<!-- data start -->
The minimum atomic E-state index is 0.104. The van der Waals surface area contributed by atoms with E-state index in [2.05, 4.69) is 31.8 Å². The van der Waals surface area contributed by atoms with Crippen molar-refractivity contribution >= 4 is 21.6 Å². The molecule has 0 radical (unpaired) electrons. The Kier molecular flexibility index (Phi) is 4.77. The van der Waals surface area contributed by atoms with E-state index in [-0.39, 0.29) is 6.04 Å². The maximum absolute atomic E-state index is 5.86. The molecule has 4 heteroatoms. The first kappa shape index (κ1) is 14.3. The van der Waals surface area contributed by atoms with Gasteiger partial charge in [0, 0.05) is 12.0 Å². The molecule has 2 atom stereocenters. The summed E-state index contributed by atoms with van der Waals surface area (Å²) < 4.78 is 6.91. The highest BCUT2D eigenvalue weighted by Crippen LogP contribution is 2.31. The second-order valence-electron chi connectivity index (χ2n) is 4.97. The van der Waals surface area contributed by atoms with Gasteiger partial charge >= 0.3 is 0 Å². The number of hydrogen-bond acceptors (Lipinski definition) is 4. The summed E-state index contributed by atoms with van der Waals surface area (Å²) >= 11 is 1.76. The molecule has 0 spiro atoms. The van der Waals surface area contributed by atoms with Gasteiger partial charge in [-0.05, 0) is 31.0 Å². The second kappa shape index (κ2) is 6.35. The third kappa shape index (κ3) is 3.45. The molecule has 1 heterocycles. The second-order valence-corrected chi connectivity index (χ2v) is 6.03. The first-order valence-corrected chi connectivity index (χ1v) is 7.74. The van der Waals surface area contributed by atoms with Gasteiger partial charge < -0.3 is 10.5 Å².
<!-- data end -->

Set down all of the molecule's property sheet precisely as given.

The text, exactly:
The minimum atomic E-state index is 0.104. The van der Waals surface area contributed by atoms with E-state index in [2.05, 4.69) is 31.8 Å². The van der Waals surface area contributed by atoms with Crippen molar-refractivity contribution >= 4 is 21.6 Å². The molecule has 0 radical (unpaired) electrons. The Kier molecular flexibility index (Phi) is 4.77. The van der Waals surface area contributed by atoms with E-state index in [-0.39, 0.29) is 6.04 Å². The maximum absolute atomic E-state index is 5.86. The molecule has 4 heteroatoms. The first kappa shape index (κ1) is 14.3. The van der Waals surface area contributed by atoms with Gasteiger partial charge in [0, 0.05) is 12.0 Å². The molecule has 2 atom stereocenters. The summed E-state index contributed by atoms with van der Waals surface area (Å²) < 4.78 is 6.91. The highest BCUT2D eigenvalue weighted by Crippen LogP contribution is 2.31. The second-order valence-electron chi connectivity index (χ2n) is 4.97. The van der Waals surface area contributed by atoms with Gasteiger partial charge >= 0.3 is 0 Å². The number of hydrogen-bond acceptors (Lipinski definition) is 4. The summed E-state index contributed by atoms with van der Waals surface area (Å²) >= 11 is 1.76. The molecule has 0 spiro atoms. The van der Waals surface area contributed by atoms with Gasteiger partial charge in [-0.05, 0) is 31.0 Å². The second kappa shape index (κ2) is 6.35. The third kappa shape index (κ3) is 3.45. The molecule has 1 heterocycles. The second-order valence-corrected chi connectivity index (χ2v) is 6.03. The first-order valence-corrected chi connectivity index (χ1v) is 7.74. The van der Waals surface area contributed by atoms with Gasteiger partial charge < -0.3 is 10.5 Å².